re: Sprints definition on NAPs (question)

The other question that should be asked (and I hope some folks have looked at
this) is whether this rule is in fact arbitrary. If there is no sound
ENGINEERING reason, it may constitute "restraint of trade" under Chapter 2 of
the Sherman Act (if memory serves). These types of problems can be quite
nasty, involving treble punitive damages.

I have never been a lawyer (or played one on TV :-), but I can recall
handling disbursement of suit awards while a programmer in a bank Trust

Ya, but Sprint has more money then us, and money wins. :slight_smile:

Nathan Stratton CEO, NetRail, Inc. Tracking the future today!

More importantly, Sprint (or any "larger" carrier) has content, and
customers that YOU (being a "smaller" ISP) want to provide to your
customers. Typically the larger folks are happy to get to ISP #1 via
their single transit route because there's less load on their routers
(being border or otherwise), fewer paths, etc.

However, for ISP #1 it's a different story -- if they were to peer with
the carrier life would potentially be better for them, whereas it affects
the carrier minimally in most cases. Lots of ISPs currently do not peer
with the carriers at exchange points, and simply buy transit from one;
making them dependant on that carrier <-> customer relationship.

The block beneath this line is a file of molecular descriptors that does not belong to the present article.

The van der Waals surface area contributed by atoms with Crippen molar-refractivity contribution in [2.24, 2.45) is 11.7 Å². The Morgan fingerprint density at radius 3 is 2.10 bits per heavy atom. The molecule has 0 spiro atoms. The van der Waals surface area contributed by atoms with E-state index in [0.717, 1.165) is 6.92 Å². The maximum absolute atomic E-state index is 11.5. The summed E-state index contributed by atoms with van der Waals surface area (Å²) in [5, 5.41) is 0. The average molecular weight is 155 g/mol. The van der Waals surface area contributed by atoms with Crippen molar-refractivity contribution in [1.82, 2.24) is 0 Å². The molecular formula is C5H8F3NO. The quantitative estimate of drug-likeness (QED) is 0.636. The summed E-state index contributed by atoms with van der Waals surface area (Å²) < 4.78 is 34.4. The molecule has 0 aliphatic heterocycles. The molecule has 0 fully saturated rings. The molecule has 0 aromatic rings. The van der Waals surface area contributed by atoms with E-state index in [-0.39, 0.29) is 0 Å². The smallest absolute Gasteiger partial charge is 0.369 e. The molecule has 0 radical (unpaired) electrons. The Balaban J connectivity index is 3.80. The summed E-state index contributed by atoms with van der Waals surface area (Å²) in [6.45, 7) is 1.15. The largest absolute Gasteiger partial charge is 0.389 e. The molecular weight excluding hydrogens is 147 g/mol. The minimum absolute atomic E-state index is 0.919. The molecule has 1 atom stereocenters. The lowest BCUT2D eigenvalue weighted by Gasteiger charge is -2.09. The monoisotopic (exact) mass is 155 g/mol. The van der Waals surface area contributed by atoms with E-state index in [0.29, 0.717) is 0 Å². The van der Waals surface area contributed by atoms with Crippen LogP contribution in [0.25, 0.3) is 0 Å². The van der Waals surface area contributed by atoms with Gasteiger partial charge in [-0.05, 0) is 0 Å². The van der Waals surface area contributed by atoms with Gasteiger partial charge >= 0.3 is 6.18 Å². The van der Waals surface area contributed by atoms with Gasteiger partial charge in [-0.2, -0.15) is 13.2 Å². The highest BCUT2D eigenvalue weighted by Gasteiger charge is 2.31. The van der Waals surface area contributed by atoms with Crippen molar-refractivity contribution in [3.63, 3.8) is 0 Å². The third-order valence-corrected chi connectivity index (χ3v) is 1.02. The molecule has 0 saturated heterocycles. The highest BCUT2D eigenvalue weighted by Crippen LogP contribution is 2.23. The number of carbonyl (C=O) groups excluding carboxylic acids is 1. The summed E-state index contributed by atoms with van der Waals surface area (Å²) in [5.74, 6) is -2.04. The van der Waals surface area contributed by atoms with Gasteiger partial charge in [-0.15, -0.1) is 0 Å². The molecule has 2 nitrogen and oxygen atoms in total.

In a perfect world, everyone would peer directly with everyone else,
however this is not the case. Carriers by nature invest substantially in
backbone infrastructure that smaller ISPs do not, to most this gives them
good reason not to provide "equal access" to ISPs that have not invested
similarly in infrastructure.


The original poster, Marcos Della, mentioned he couldn't get any info out
of Sprint's *SALES* dept. This is half the problem. Peering is an
engineering issue far more than a sales issue and you will never get
anywhere talking to the sales dept.

Of course, the engineering dept. is too bust doing engineering to take
time out to talk to you and hold your hand, so what do you do?

Well, it's like applying for a job. Research the company, research the
position, then find the right person to send your application to. In this
case it is more like, research the technology (BGP etc...), research
the concept of peering at a NAP, and find the right engineers to talk to.

The last part is the easiest, because all you need to do is attend a few
NANOG meetings in person. A nice side effect is that the speakers at the
NANOG meetings will educate you in some of the things you need to know and
help you find out what you don't know yet. Basically, if there is anything
that you don't understand from one of the presentations, that indicates an
area in which you need to do further study in order to reach an acceptable
level of competence.

Just remember the plain English meaning of the word "peer". It refers to
an individual who is at the same level as you. Same level of power (CEO
vs. engineer), same level of skill (PhD vs undergrad) and so on.

Michael Dillon Voice: +1-604-546-8022
Memra Software Inc. Fax: +1-604-546-3049 E-mail: